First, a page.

21 Aug 2014
73° Partly Cloudy
Patch Instagram photo by patch
Patch Instagram photo by patch
Patch Instagram photo by eaglemaiden
Patch Instagram photo by eaglemaiden
Patch Instagram photo by eaglemaiden
Patch Instagram photo by patch
Patch Instagram photo by patch
Patch Instagram photo by patch
Patch Instagram photo by patch

L-S School Committee Discusses Possible $500K Technology Upgrade

Nancy Errico, the management information systems manager, says a number of classes are almost solely relying on technology.

L-S School Committee Discusses Possible $500K Technology Upgrade L-S School Committee Discusses Possible $500K Technology Upgrade

Lincoln-Sudbury Regional High School's technology needs to grow every year, as technology itself grows, according to Managment Information Systems Manager Nancy Errico.

But the cost of the that technology could come with at least a $500,000 price tag.

"The only constant I can tell you about technology is that it's constantly changing," Errico said. 

In years past, the school had 300 computers and 20 printers, she said.  By the 2004-06 era, the new building housing Lincoln-Sudbury had 1,200 computers with more than 1,800 users.

Errico said the goal of technology use at the school is to support education. 

"It's not about acquiring devices, just the sake of acquiring devices," she said, stressing that technology is only useful in terms of what it can do for education.

"Whether you taught in 1892, 1992 or 2012, you always want to engage with your students. And today, your students are digital natives," said Errico about young people's high comfort level with computers, tablets, iPads, social media, cell phones and other tools of a new era.

A number of classes rely almost solely on technology, she said.  She described a history class that uses iPads.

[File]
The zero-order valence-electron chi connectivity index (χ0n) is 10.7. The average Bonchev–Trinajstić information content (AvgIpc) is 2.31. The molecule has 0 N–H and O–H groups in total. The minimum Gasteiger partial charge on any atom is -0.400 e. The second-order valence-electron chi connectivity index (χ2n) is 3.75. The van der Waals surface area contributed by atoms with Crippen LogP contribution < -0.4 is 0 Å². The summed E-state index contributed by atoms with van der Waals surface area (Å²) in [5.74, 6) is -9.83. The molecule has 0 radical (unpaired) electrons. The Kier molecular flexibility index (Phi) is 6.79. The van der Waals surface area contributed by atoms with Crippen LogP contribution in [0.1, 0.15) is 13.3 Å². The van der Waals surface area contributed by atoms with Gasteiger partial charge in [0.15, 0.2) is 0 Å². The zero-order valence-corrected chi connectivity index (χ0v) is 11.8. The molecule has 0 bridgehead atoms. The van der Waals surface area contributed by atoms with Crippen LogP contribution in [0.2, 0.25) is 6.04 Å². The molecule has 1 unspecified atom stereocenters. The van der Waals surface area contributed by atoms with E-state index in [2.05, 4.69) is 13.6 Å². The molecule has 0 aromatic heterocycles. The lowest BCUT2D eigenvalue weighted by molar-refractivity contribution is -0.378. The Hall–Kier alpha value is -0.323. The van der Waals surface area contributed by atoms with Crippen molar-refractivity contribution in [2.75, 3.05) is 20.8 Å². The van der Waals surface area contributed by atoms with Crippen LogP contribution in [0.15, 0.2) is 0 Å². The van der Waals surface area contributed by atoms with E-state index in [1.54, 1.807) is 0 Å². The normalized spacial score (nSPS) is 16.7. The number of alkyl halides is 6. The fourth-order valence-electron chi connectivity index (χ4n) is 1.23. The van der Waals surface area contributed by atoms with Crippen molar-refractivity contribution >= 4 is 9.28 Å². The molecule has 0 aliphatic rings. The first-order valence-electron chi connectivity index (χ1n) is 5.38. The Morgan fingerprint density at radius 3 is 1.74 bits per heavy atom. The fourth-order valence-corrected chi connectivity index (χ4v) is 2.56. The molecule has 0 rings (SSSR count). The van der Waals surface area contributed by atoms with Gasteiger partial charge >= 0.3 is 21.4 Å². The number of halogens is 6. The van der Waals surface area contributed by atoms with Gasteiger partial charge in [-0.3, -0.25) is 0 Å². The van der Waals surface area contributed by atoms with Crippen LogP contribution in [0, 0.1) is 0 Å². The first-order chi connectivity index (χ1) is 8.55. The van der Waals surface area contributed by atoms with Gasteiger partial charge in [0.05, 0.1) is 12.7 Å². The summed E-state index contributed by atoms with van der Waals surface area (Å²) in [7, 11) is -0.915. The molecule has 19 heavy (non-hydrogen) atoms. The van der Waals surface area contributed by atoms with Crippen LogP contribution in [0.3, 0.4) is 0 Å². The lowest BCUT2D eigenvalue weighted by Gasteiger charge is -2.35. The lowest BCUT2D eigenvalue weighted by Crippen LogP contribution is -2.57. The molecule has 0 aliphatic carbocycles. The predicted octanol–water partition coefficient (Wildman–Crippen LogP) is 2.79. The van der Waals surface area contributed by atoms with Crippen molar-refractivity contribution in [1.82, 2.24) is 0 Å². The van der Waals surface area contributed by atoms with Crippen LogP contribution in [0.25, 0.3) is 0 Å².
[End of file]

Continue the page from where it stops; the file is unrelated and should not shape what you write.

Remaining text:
"But it's not an iPad class. It's a modern civilization class," she said. 

Other classes allow students to use smartphones for various purposes, such as accessing information from a website.

L-S has a comfort level with allowing students and staff to bring devices into the school, Errico said. 

"It's not even a bring your own device environment, it's more like devices plural," she said, noting most students and staff own more than one device.

Errico said there's no significant problems with students using devices solely for recreational purposes during school hours. Superintendent/Principal Scott Carpenter noted that sites such as Facebook and YouTube are blocked. He said that when he walks past students who are using technology, it is for assignments and educational purposes the majority of the time.

"Sometimes people say, why doesn't every student have a tablet, or an iPad? Well, (the infrastructure) can't support the devices that are already there," Errico said, mentioning that L-S does not currently have a network infrastructure backbone to support hundreds of devices all at the same time.  She said a recent study found that 2,441 unique devices tried to access the network in a 24-hour period.

A full infrastructure upgrade would cost an estimated $500,000, Errico said, which would include a backbone network, hardware, expanded WIFI, increased bandwidth and professional development for teachers to make the best use of the new tools available.

"There's always going to have to be funds. It's like sewer or water," said Errico, explaining that even a fully upgraded infrastructure would need constant maintenance and updates, all of which would require regular funding. 

She showed a chart that indicated that with servers, mobile labs, special education services and more, the technology upgrade bill grows from $500,000 to $640,000.

Several members of the Finance Committee attended the presentation and asked about less expensive options, such as leasing programs that might help reduce yearly costs.

A full technology upgrade has not been budgeted or approved at this time, but School Committe members said they found it helpful to begin a discussion about technology needs.

Share This Article